2016 Leadville 100 Race Report, Part 10: The Wind and The End

09.20.2016 | 5:18 pm

Suppose, if you will, that I were going to, for some reason or other, start a circus. I would not call that circus a zoo, because it’s not a zoo. If I were to call my circus a zoo, well…that would be misleading and would probably really disappoint the people who were hoping to see a real live woolly mammoth at a zoo.

Sure, they’d be disappointed even if I had started a zoo and called it a zoo, because my zoo wouldn’t have the woolly mammoth they were hoping for. I don’t think you could reasonably call their disappointment my fault, though. Unless I happened to name my Zoo the “Actual Live Woolly Mammoth on Premises Zoo.” Which is something I probably would be prone to do, if I’m being honest with myself. So I guess it’s a good thing I have no plans to open a zoo. Nor a circus.

Also, I no longer have any idea what my original point was when I started this argument. 

No, wait. Now I remember. You shouldn’t give something a name that leads people to believe it’s something it’s not.

Which is a real shaggy dog approach (within this shaggy dog of a race report) to me saying that The Hammer and I reached the Carter’s Summit mini-aid station, and then kept on climbing.

Which means Carter’s Summit is no summit at all. So it should be called Carter’s “Hey You’re Pretty Close to the Summit” aid station. Or something like that, but maybe a little more concise and catchy.

Just a thought.

Big Pitch, Last Descent

I think both The Hammer and I were feeling elated at this point. Energized and excited about the fact that somehow, she had turned it around. Somehow, she had gone from maybe not even finishing as fast as her previous SS best to likely being twenty minutes faster.

The Hammer rides a strong second half. 

A little more climbing, a quick descent, a sharp turn, and one grunt of a steep pitch — one that most people, exhausted by what this race has done to them — walk.

We both rode it. Cleaned it. Crushed it.

We took our time descending St. Kevins. Not lollygagging. No. But not pushing it, either. In the nineteen times I’ve done this race, I’ve seen well over a dozen people flatted or crashed out on this “easy” descent. 

I got to the bottom a little before The Hammer, made the right turn onto the dirt road that leads to the pavement connecting to the last climb of the day, The Boulevard.

Everyone Knows It’s…

I coasted, waiting for The Hammer to catch me. Then I stopped and put a foot down, wondering why she hadn’t caught me yet.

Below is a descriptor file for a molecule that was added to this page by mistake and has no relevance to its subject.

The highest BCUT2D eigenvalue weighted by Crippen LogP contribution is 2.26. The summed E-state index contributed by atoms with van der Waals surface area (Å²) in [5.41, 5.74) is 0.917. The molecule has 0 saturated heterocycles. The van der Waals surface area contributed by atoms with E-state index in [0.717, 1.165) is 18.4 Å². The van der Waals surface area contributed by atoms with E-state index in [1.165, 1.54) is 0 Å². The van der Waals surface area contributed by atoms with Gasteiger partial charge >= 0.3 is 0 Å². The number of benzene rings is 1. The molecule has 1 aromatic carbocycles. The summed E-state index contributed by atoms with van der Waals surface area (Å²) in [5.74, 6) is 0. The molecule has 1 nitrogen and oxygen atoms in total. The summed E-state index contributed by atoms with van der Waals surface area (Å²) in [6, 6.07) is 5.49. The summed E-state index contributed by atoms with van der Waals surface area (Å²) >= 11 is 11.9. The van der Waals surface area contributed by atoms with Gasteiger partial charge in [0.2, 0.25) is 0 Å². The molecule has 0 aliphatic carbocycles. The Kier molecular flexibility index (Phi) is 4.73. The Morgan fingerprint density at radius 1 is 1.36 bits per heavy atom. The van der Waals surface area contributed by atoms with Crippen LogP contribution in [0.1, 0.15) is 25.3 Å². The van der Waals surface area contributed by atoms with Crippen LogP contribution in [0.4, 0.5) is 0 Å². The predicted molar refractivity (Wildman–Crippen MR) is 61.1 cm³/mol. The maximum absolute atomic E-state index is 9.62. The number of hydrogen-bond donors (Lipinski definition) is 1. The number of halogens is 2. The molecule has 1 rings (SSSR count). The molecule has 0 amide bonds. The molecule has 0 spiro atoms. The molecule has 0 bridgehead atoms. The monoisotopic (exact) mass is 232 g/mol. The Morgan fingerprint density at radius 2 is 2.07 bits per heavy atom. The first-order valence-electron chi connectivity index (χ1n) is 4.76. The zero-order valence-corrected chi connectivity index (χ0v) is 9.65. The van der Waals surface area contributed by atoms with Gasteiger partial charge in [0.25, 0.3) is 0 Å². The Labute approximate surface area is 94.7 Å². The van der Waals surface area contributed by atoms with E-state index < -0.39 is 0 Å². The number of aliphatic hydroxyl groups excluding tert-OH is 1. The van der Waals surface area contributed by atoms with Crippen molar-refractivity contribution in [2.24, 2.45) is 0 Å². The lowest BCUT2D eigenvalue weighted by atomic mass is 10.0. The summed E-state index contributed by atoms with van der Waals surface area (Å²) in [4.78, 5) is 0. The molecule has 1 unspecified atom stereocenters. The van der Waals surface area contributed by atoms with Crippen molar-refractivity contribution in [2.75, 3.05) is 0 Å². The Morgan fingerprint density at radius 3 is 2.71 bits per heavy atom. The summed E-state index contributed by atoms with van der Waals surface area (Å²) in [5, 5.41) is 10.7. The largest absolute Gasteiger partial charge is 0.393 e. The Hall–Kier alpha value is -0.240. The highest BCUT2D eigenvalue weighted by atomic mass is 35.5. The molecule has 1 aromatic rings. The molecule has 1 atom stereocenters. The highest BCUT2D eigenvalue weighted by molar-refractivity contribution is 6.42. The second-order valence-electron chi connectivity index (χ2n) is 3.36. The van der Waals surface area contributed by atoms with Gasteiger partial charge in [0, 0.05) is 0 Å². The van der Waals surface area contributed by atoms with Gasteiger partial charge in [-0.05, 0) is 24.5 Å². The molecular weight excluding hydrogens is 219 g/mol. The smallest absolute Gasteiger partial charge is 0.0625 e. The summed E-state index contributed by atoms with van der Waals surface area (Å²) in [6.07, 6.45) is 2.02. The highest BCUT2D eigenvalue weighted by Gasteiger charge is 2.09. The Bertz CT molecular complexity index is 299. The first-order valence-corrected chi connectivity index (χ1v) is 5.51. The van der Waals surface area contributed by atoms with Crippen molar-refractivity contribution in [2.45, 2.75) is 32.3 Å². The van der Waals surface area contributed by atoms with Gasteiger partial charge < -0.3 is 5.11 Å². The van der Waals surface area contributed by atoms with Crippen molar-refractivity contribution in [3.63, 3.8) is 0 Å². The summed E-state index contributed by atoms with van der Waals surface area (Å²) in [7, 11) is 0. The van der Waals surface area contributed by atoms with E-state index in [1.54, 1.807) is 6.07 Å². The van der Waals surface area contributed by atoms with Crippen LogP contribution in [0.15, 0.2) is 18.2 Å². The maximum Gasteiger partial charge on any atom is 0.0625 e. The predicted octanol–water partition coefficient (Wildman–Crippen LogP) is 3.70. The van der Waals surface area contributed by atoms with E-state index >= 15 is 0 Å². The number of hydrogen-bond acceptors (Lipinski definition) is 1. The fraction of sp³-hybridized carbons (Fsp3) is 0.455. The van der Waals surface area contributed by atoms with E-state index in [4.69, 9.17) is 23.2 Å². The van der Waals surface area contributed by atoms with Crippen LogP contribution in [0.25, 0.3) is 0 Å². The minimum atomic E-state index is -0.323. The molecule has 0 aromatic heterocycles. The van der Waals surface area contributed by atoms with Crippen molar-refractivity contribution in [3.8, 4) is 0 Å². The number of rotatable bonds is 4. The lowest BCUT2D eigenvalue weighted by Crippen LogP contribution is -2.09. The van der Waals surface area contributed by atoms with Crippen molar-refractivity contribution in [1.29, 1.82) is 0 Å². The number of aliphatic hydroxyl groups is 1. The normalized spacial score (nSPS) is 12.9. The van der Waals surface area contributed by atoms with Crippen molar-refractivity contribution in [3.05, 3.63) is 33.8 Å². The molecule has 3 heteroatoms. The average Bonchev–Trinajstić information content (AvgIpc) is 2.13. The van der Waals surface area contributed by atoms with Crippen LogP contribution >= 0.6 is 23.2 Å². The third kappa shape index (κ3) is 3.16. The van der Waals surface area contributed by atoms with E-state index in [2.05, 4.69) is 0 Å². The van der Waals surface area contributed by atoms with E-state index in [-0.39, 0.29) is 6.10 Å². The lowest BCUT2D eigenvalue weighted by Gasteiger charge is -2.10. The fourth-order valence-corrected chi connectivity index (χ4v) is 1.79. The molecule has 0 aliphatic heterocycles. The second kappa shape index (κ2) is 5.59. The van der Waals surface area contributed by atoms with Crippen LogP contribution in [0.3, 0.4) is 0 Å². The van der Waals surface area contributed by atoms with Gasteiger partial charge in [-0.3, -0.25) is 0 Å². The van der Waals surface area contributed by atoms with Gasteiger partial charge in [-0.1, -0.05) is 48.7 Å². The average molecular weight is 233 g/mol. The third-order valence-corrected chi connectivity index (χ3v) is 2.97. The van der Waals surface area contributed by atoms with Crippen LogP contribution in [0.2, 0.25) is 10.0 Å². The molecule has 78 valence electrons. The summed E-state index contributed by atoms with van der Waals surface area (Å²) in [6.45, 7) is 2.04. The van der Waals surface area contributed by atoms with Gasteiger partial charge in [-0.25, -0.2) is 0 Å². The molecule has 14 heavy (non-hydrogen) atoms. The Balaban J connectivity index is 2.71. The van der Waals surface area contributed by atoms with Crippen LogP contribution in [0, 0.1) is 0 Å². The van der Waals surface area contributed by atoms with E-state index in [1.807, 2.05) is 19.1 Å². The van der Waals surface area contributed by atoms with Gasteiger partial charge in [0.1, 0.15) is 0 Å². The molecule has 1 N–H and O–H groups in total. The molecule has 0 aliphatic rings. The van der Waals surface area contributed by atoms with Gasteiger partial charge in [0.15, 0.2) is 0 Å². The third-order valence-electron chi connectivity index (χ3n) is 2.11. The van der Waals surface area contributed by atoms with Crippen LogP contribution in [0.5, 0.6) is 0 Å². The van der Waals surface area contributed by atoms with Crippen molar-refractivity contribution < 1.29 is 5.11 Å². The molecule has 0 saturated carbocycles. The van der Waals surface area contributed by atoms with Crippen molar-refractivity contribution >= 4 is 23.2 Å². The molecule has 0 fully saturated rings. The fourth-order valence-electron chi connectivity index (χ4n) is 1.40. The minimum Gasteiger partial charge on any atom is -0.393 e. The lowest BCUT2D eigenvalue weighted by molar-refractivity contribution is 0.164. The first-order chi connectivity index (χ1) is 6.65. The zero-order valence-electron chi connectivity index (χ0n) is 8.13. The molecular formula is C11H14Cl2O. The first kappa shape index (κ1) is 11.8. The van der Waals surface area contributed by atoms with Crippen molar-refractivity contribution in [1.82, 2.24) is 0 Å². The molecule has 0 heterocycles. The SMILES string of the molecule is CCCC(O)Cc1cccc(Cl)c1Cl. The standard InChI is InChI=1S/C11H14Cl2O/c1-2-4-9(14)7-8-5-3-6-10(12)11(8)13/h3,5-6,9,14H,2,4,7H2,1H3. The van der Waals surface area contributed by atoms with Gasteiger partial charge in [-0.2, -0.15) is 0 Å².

The Hammer flew by, yelling, “Can you feel this incredible tailwind?” 

I hadn’t thought about it. But she was right. When we had turned onto the dirt road, this ordinarily flat part of the trail had felt distinctly…downhill. 

Now that I thought about it, this wasn’t just a tailwind, it was a strong tailwind. A perfect tailwind. At the perfect place in the race.

I sat up straight and flung my arms out, making myself into as big of a sail as possible. No need to pedal, this wind was more powerful than we could spin a singlespeed gear.

“What if,” The Hammer said, “we had a wind like this, but in our faces?”

It was a sobering thought. 

“I think,” I replied, “that we’d have to say goodbye to that record you’ve been chasing.”

We had been so lucky during this race. It had never really gotten hot during the day, and wind hadn’t been a real factor — until now, when it was suddenly going to be a huge factor in our favor.

I thought another moment, then said, “The way things are, though, I think it might be time for us to start thinking about a new best-case finish time.”

Our Finish

Somehow, the tailwind stayed a tailwind, even as we made the final few turns. Like it was intent on fiercely blowing us into town. Along the dirt, up the pavement, and even up the Boulevard.

Side by side. up the road, cresting it…and there it was: the red carpet. 

My nineteenth finish, but the first time I’d ridden this race with someone. My best finish. My most meaningful finish.

“I am so incredibly proud of you,” I said. “I love you so much.”

Out of the crowd, Couch and Car joined us, running behind us as The Hammer and I crossed the line, hands clasped.

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We each kept a hand on a grip, because neither of us are dared ride no-handed that close to another rider.

My only regret for the entirety of this race is that the twins jumped in after we had ridden by them; we never knew they were with us ’til we had crossed the line. Honest, girls, we would have slowed up for you.

9:26:19. A new women’s singlespeed record (by almost exactly twenty-five minutes)…which had been, of course, also set by the current women’s singlespeed record holder. 

Hugs and photos and laughing. Usually This had been the best finish in the best race I had ever done. Having my twins and wife with me here: incredible.

But there was one family member missing from this group: The Monster.

Now our wait for her would begin.

Return of The Monster

As The Hammer and I cooled down, David Houston came up to us. I was happy to see him — David is one of those genuinely nice people who loves to do things for others — but also sad: the last time we had seen him, he was riding up Columbine. This meant he hadn’t finished. Next time.